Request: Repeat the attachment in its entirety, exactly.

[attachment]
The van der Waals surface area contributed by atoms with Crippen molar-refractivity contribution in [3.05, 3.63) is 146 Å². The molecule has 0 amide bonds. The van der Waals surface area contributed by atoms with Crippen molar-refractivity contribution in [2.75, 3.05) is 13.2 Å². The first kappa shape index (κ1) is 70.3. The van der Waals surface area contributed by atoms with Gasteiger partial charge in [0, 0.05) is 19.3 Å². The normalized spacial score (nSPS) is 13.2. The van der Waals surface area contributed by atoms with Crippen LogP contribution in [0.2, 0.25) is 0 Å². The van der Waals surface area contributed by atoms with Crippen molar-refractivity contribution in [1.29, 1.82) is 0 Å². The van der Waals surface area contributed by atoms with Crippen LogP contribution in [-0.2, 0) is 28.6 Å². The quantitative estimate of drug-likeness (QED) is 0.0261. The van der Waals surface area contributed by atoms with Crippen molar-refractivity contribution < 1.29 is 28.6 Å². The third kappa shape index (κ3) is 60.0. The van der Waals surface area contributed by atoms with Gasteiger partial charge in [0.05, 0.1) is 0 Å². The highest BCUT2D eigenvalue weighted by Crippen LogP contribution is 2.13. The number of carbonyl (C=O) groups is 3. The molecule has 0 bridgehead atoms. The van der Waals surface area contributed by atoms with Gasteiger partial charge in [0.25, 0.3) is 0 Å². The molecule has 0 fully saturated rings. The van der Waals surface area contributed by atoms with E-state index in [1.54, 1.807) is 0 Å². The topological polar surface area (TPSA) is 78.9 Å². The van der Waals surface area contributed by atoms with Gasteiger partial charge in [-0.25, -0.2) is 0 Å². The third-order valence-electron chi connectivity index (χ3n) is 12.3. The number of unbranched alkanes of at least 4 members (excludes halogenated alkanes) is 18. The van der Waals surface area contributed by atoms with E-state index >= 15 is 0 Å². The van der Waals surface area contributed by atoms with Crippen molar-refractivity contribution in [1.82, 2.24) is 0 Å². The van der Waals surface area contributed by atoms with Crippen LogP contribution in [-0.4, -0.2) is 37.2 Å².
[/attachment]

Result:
The van der Waals surface area contributed by atoms with Crippen molar-refractivity contribution in [3.05, 3.63) is 146 Å². The molecule has 0 amide bonds. The van der Waals surface area contributed by atoms with Crippen molar-refractivity contribution in [2.75, 3.05) is 13.2 Å². The first kappa shape index (κ1) is 70.3. The van der Waals surface area contributed by atoms with Gasteiger partial charge in [0, 0.05) is 19.3 Å². The normalized spacial score (nSPS) is 13.2. The van der Waals surface area contributed by atoms with Crippen LogP contribution in [0.2, 0.25) is 0 Å². The van der Waals surface area contributed by atoms with Crippen molar-refractivity contribution in [1.29, 1.82) is 0 Å². The van der Waals surface area contributed by atoms with Crippen LogP contribution in [-0.2, 0) is 28.6 Å². The quantitative estimate of drug-likeness (QED) is 0.0261. The van der Waals surface area contributed by atoms with Crippen molar-refractivity contribution < 1.29 is 28.6 Å². The third kappa shape index (κ3) is 60.0. The van der Waals surface area contributed by atoms with Gasteiger partial charge in [0.05, 0.1) is 0 Å². The highest BCUT2D eigenvalue weighted by Crippen LogP contribution is 2.13. The number of carbonyl (C=O) groups is 3. The molecule has 0 bridgehead atoms. The van der Waals surface area contributed by atoms with Gasteiger partial charge in [0.25, 0.3) is 0 Å². The molecule has 0 fully saturated rings. The van der Waals surface area contributed by atoms with E-state index in [1.54, 1.807) is 0 Å². The topological polar surface area (TPSA) is 78.9 Å². The van der Waals surface area contributed by atoms with Gasteiger partial charge in [-0.25, -0.2) is 0 Å². The third-order valence-electron chi connectivity index (χ3n) is 12.3. The number of unbranched alkanes of at least 4 members (excludes halogenated alkanes) is 18. The van der Waals surface area contributed by atoms with E-state index >= 15 is 0 Å². The van der Waals surface area contributed by atoms with Crippen molar-refractivity contribution in [1.82, 2.24) is 0 Å². The van der Waals surface area contributed by atoms with Crippen LogP contribution in [-0.4, -0.2) is 37.2 Å².